A heat exchanger according to an embodiment of the present invention includes a plurality of flat tubes provided to extend in a first direction, and a plurality of plate-shaped fins having respective surface extending in a second direction different from the first direction. The surfaces of the plurality of plate-shaped fins are spaced apart from each other in the first direction. Each of the surfaces has a windward edge located windward in the second direction and a leeward edge located leeward in the second direction. The plurality of flat tubes penetrate the surfaces. The plurality of flat tubes include a first flat tube disposed most windward in the second direction, and a second flat tube spaced apart from the first flat tube and disposed most leeward in the second direction. In the second direction, a distance between the leeward edge of each of the surfaces and a center of a flat shape of the second flat tube is at least one-third of a width between the windward edge and the leeward edge of each of the surfaces.

A heat exchanger according to another embodiment of the present invention includes a plurality of flat tubes provided to extend in a first direction, and a plurality of plate-shaped fins having respective surfaces extending in a second direction different from the first direction. The surfaces of the plurality of plate-shaped fins are spaced apart front each other in the first direction. Each of the surfaces has a windward edge located windward in the second direction and a leeward edge located leeward in the second direction. The plurality of flat tubes penetrate the surfaces. The plurality of flat tubes include a first flat tube disposed most windward in the second direction, and a second flat tube spaced apart from the first flat tube and disposed most leeward in the second direction. In the second direction, a distance between the windward edge of each of the surfaces and a center of a flat shape of the first flat tube is at least one-third of a width between the windward edge and the leeward edge of each of the surfaces.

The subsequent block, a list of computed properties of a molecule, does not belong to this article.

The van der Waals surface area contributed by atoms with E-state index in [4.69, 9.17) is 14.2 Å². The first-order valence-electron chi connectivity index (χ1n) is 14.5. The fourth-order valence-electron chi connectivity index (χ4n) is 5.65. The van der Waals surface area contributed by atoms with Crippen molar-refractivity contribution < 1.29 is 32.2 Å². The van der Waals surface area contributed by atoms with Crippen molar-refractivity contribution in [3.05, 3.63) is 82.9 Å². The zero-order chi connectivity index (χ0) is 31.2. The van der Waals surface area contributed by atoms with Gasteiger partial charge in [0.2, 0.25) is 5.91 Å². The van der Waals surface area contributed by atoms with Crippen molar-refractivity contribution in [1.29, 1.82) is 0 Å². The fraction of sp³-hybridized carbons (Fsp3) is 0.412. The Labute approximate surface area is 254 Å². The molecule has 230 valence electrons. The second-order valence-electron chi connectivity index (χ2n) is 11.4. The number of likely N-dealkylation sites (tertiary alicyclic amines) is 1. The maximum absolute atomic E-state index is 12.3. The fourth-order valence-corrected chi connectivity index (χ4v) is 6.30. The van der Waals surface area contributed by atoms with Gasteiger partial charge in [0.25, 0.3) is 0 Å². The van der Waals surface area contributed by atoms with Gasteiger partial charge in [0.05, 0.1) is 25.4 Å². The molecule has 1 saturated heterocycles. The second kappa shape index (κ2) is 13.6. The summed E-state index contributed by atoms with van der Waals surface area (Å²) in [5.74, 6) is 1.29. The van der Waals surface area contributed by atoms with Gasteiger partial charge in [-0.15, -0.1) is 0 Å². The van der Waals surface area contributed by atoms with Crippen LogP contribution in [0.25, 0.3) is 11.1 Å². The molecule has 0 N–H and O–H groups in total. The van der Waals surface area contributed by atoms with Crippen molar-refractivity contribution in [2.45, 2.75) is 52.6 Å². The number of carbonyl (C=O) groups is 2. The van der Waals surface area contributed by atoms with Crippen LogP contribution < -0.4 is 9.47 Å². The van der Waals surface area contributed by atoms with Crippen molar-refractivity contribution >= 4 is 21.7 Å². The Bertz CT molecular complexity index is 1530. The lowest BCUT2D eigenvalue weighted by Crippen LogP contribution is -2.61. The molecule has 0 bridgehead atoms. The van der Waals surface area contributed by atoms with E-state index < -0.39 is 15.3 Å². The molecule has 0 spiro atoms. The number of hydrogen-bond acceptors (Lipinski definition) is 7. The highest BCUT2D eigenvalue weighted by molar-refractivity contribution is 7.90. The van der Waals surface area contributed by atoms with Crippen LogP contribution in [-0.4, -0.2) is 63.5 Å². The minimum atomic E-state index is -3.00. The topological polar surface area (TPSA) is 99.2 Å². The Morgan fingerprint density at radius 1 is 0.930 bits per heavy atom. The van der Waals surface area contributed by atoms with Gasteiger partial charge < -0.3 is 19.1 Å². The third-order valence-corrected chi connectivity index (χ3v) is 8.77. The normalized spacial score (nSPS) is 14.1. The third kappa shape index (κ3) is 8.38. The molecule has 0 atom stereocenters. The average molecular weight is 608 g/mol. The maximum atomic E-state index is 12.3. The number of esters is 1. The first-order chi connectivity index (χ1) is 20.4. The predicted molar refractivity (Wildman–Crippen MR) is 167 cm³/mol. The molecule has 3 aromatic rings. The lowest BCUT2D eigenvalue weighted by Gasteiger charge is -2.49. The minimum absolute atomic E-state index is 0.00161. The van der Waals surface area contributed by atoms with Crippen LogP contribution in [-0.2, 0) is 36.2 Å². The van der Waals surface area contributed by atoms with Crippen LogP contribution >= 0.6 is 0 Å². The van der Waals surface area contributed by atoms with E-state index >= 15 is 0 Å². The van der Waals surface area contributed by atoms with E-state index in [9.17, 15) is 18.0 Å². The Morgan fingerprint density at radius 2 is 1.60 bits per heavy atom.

Advantageous Effects of Invention

The present invention can provide a heat exchanger with high drainage efficiency.

BRIEF DESCRIPTION OF DRAWINGS

FIG. 1 shows an air conditioner according to Embodiment 1.

FIG. 2 is a perspective view of a heat exchanger according to Embodiment 1.

FIG. 3 is a sectional view showing, on an enlarged scale, a major portion of the arrangement of flat tubes in the heat exchanger according to Embodiment 1.

FIG. 4 is a sectional view showing, on an enlarged scale, a major portion of a modification of the heat exchanger according to Embodiment 1.

FIG. 5 is a sectional view showing, on an enlarged scale, a major portion of another modification of the heat exchanger according to Embodiment 1.

FIG. 6 is a sectional view showing, on an enlarged scale, a major portion of still another modification of the heat exchanger according to Embodiment 1.

FIG. 7 is a sectional view showing, on an enlarged scale, a major portion of still another modification of a heat exchanger according to Embodiment 2.

FIG. 8 is a sectional view showing, on an enlarged scale, a major portion of the arrangement of flat tubes in a heat exchanger according to Embodiment 3.

FIG. 9 is a sectional view showing, on an enlarged scale, a major portion of a modification of the heat exchanger according to Embodiment 3.